Based on the hackathon’s themes and theme examples, one of our members wanted to build a project to help visually impaired people. He wanted to build something that scans and reads text from a camera. From this, another member was reminded of a drama about an app that uses object recognition for the visually impaired. Based on all these ideas, to make our project more original, we decided to make an app with multiple functionalities that visually impaired people can use for their education and daily lives.

What it does

The project was aimed to have supportive accessibility functions and educational functions. Text and object recognition are the baseline functions. An additional feature includes reading aloud an uploaded PDF document, which would be useful for reading educational documents from other sources and other documents in general.

The app was intended to have more than 3 functionalities. However, currently, it has only 3: text recognition from images, object recognition from images, and document reading from file uploads.

How we built it

To start with the backend, we used Python and Google Cloud Vision API to implement classes of functions which would return objects that could localize objects, and detect text. The functions take in a jpeg file, that is stored in a specific media folder for access between both client and server. The output a .json file of either the objects, or text, which is read by the TTS class, that creates an .mp3 file and saves it under media/sounds.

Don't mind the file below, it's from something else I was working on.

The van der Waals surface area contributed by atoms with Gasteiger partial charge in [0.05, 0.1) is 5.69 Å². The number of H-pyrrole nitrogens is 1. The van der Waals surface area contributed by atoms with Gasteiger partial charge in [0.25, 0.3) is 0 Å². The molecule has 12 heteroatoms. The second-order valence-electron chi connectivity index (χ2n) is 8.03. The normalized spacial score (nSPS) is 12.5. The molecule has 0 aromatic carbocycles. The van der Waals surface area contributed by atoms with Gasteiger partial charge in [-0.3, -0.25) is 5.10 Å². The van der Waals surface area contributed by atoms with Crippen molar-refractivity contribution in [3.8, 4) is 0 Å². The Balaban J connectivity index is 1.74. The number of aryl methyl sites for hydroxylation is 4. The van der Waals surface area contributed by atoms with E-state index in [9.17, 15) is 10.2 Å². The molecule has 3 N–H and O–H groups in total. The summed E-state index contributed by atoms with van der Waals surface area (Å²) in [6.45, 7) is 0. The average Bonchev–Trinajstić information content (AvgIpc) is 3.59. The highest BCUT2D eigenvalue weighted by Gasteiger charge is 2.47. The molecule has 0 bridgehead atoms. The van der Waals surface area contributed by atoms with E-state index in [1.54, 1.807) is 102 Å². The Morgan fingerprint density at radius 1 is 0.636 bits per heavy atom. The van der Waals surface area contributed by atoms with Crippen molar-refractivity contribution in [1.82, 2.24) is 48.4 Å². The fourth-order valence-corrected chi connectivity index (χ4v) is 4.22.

Challenges we ran into

The major challenges we ran into were with creating a React Native App and linking the front-end with the back-end using an API like Fast API/Flask. At this moment, we haven’t gotten to the latter part due to time constraints and our current level of experience creating APIs. Though, we aim to have this portion completed independently from the hackathon in a later time.

Accomplishments that we're proud of

We are proud of being able to connect all the external APIs and get them working cohesively in the back-end, as well as being able to create a React Native app within 36 hours. Most importantly, we are proud of how much we learned in this experience.

What we learned

We learned how to authenticate and connect external APIs to our project, how to create a server to connect the front-end and back-end, and how to create different functions in our React Native app.

What's next for Auxiliary Vision

The project’s next major steps include connecting the backend with the front end by learning more about creating APIs, and implementing voice commands. It would make the app easier to use for the visually impaired if they could use their voice.

Some other additional features would be to have a machine learning model that could automatically summarize the contents in the uploaded educational documents and a note-taking feature using voice.


In the links, we have included our demo video, GitHub repository, and Google Drive containing our output files if the viewers are interested in hearing the output audio file.

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